Galleries and art centres across Canberra can open their doors from Saturday, but they say it will be several weeks yet before local artists will exhibit.
For the first time since March, Watson Arts Centre was a hub of activity on Tuesday as staff returned to the workplace that had a semblance of normality.
"There is an air of excitement around the place today," chief executive Richard Thomas said.
The gallery and pottery centre will recommence pottery classes next month, with class numbers halved to accommodate physical distancing.
As the ACT moves into stage two easing of restrictions on Saturday, the centre's art gallery is allowed to reopen with up to 20 people in a designated session, but Mr Thomas said it would be several weeks before there would be anything to show.
"You can't have a gallery sitting there with a show ready," he said.
A local artist scheduled to exhibit their work prior to the pandemic, had been forced to cancel due to the uncertainty of the situation.
"It's a lot of work and expense for the artist to hire a gallery space, put on an opening and exhibit their work.
"If they feel they're not going to get the people through the door to make that worthwhile, it's a commitment a lot of them aren't willing to make."
Mr Thomas said the gallery's annual student/teacher ceramics exhibition was the perfect way to reopen the gallery, as it didn't rely on outside artists hiring the space.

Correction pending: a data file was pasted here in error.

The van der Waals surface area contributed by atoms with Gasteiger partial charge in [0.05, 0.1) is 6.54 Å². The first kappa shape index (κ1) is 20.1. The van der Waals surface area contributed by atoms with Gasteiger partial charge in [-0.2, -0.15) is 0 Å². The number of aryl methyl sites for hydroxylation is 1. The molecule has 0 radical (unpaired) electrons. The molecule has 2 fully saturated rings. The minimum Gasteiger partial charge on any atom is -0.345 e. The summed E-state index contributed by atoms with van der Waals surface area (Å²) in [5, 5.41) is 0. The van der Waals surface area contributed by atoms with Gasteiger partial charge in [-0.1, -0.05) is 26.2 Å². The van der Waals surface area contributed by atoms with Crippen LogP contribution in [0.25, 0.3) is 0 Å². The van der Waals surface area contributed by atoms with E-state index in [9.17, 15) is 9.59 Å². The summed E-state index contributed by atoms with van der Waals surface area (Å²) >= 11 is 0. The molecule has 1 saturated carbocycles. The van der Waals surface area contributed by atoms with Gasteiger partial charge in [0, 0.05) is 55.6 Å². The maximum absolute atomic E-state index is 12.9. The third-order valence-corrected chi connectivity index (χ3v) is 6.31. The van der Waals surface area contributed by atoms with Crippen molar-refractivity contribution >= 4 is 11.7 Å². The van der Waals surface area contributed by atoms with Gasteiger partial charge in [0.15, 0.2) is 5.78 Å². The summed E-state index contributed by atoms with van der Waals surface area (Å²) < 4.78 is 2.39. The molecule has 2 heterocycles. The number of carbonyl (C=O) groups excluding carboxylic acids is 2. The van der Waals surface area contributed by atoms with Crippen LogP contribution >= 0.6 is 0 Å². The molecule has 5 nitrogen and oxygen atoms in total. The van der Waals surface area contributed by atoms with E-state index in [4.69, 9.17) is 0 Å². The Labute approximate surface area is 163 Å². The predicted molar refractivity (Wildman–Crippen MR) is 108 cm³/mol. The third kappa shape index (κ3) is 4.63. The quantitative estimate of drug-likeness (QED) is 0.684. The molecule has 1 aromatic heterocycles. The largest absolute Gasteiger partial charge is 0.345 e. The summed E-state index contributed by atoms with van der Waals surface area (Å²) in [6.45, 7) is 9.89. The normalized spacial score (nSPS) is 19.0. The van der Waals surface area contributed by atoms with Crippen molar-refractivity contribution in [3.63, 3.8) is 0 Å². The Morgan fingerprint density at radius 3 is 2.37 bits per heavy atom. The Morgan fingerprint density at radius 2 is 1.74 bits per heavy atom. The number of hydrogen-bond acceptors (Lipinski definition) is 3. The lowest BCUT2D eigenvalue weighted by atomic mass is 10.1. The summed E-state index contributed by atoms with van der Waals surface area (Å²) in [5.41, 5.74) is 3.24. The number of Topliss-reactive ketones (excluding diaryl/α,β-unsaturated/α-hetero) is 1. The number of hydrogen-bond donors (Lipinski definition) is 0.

"We're luckier than most, we do have some of that work on tap," he said.
For Tuggeranong Arts Centre chief executive Rauny Worm, reopening isn't reliant on the changed restrictions.
"It's contingent on whether we can actually afford to open our doors," she said.
Ms Worm said the centre's eligibility for the funds would be known in June, and opening an exhibition before then wouldn't be feasible.
"To open the arts centre we have to put additional staff on. Many of them are casuals. I have to be able to offer a program. I have to be able to pay artists to put their artwork in the centre," she said.
Ms Worm said opening the gallery wouldn't be viable unless the centre's main source of revenue, the Fresh Funk dance program, could also ahead.
"We need to make sure we can do it in a financially viable way. We don't have anything to give at the moment, we need to go a little bit above break even."
Ms Worm said the centre had worked with the ACT Government on a photography project documenting the pandemic.
"As soon as we can open the doors we can invite the community in for a bit of reflection around what has happened over the last three months."
National Archives of Australia Director-General David Fricker said the Archives was "look forward to working with the ACT Government and other institutions to implement the changes in coming weeks."
The National Archives of Australia plans to reopen its research centre in mid-June, and to reopen for visitors in mid-July.
A spokesperson from the National Gallery of Australia said the NGA "is awaiting detailed guidelines from the ACT Government so we can assess plans for our reopening."
Federal Minister for the Arts Paul Fletcher MP announced that national collecting institutions are able to reopen to the public from May 30, encouraging state and territories to follow suit.
"After a challenging period, the reopening of the nation's premier cultural institutions is an important step in the re-emergence of Australia's cultural and creative economy," Minister Fletcher said.
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